How money works, for high-schoolers
Nonprofit collaborates with business leaders to teach teens about finance

By Katherine Michalets - Freeman Staff

Dec. 16, 2015

Rick Fong, center, outlines the basics of a credit score to students at James Madison Academic Campus in Milwaukee, while Principal Gregory Ogunbowale observes. Fong and his wife, Stephanie, live and work in Brookfield, and both volunteer to teach financial literacy at schools in Milwaukee and Waukesha through the nonprofit Make A Difference - Wisconsin.  
Photo courtesy of Peter DiAntoni

TOWN OF BROOKFIELD - While educating adults on how money works, Stephanie Fong realized just how little is taught about personal finance in school, such as the importance of understanding compound interest, saving money early and debt.

When she and her husband Rick, both of Primerica Financial Services, learned of Make A Difference - Wisconsin, a nonprofit organization that provides teenagers financial literacy educational resources and real-world lessons, they decided to volunteer their time.

“I had to put my efforts where my mouth is at,” Fong, a Town of Brookfield resident, said. She has taught the Make A Difference - Wisconsin program at Martin Luther High School, Pius and University School of Milwaukee. Her husband and other Primerica Financial Services employees have volunteered their time at Waukesha North, Waukesha South and Kettle Moraine high schools.

Brenda Campbell, CEO of Make A Difference - Wisconsin, said the organization, founded in 2006, provides programming and resources to empower teens to make sound financial decisions.

The programs are delivered by volunteers from the business community. Before they enter the classroom, Campbell said, each person is trained and matched with a class. The goal is that the 17- and 18-year-olds they predominantly work with will graduate from high school with basic personal finance knowledge.

Jessica Fritz, left, chief financial officer of Ridgestone Bank in Brookfield, leads a November lesson on building a personal budget with students from Milwaukee’s Carmen High School of Science and Technology - Northwest Campus. Fritz and colleagues at Ridgestone are financial literacy volunteers for Make A Difference - Wisconsin, a nonprofit which is expanding its reach to students in Waukesha County and elsewhere in the state.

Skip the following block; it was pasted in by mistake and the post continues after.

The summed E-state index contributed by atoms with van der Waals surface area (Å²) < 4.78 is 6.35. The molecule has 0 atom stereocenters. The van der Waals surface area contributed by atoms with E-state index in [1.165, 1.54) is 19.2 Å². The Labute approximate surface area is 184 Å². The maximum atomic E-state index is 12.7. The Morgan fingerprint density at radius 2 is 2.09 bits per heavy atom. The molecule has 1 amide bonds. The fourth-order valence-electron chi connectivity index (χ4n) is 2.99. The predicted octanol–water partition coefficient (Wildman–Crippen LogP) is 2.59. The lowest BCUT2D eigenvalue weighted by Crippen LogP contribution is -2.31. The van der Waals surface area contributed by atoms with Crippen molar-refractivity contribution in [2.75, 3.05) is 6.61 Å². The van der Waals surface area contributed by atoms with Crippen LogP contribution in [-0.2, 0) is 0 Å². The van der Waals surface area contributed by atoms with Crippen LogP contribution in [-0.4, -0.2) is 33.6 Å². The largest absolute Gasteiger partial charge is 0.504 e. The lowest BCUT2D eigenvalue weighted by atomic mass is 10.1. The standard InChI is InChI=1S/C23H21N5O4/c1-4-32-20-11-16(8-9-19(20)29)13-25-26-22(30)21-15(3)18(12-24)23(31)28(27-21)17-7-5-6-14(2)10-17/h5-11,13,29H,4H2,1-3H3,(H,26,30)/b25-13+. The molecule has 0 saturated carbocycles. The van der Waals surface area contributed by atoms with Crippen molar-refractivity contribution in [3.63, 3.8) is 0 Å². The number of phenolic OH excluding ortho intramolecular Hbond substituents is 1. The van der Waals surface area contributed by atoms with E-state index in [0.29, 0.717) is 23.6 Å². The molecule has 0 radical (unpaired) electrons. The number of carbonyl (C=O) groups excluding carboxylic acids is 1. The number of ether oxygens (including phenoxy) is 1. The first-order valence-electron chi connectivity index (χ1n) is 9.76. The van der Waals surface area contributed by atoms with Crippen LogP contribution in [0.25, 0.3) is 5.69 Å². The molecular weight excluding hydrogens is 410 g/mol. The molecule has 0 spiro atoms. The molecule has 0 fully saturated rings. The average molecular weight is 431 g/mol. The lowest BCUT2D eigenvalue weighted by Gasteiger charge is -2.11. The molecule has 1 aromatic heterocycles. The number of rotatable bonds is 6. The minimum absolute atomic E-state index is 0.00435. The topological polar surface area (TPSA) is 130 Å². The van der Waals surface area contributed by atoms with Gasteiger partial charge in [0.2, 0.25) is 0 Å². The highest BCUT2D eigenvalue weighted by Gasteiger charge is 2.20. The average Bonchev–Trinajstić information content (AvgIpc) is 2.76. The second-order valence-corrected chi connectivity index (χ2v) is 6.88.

Photo courtesy of Fred Croen

'It’s truly the basics’

“It’s understanding how to budget and save. Understanding what comes out of your paycheck and how compound interest works,” Campbell said. Other topics include how to open and maintain a bank account, understanding identity theft, the predatory nature of checking stores, and how to properly use a credit card and its pitfalls.

Campbell wants students to think about the long term so even credit scores are discussed, including how they are calculated, how to build one and why it even matters.

“It’s truly the basics,” Campbell said. “It’s at least what every kid should get to hit the ground running after high school.”

Make A Difference - Wisconsin has proven to be successful.

Campbell said post-program tests show that on average at all partner schools, the teens increase their financial literacy by about 33 percent.

Studies have shown that parents won’t necessarily instill these values in their children and the schools often don’t have financial literacy classes.

Campbell said one survey from Charles Schwab indicated parents were more comfortable talking about drugs and sex with their children than money.

Make A Difference - Wisconsin partners with private and public schools in Milwaukee and Waukesha counties, as well as schools in Ozaukee, Kimberly and Eagle River, and even student groups.

Stacy Leuty, a volunteer from Elm Grove, said she had always wanted to be a high school math teacher but ended up becoming an accountant. When she learned about Make A Difference - Wisconsin, she saw a great opportunity. Leuty became a volunteer with the organization about eight years ago, right when it started. Since then she has taught in both inner-city and suburban schools.

“It has really opened my eyes to when I am in the inner city and lot of the kids are the product of their upbringing. They don’t stand a chance if no one works with them,” Leuty said.

While students may not need all the math they learned since kindergarten, when they graduate from high school they need to know how to properly handle their finances, she said.

“What I strive to do is to make them believe in themselves and really motivate them to take interest in their finances,” Leuty said. She estimated that 90 percent of what Make A Difference - Wisconsin teaches can be implemented in everyday activities of the teen’s life.

Fong, who also implements Make A Difference - Wisconsin’s Money Coach programming, said that program takes an even more hands-on approach with the students. She said her students have told her about how they applied the knowledge they learned in the finance classes to everyday life and even helped their family members make better decisions.

While Make A Difference - Wisconsin is operated out of Milwaukee, it has grown its presence in Waukesha County during the past five years.

“Waukesha County has really taken a lead in enhancing the financial literacy of their kids,” Campbell said. “This is an issue that really relates to everyone. It’s across the board. It’s all population, all income levels.”

At a glance

To learn how educators or volunteers can participate, go to,
call 414-273-8101 or email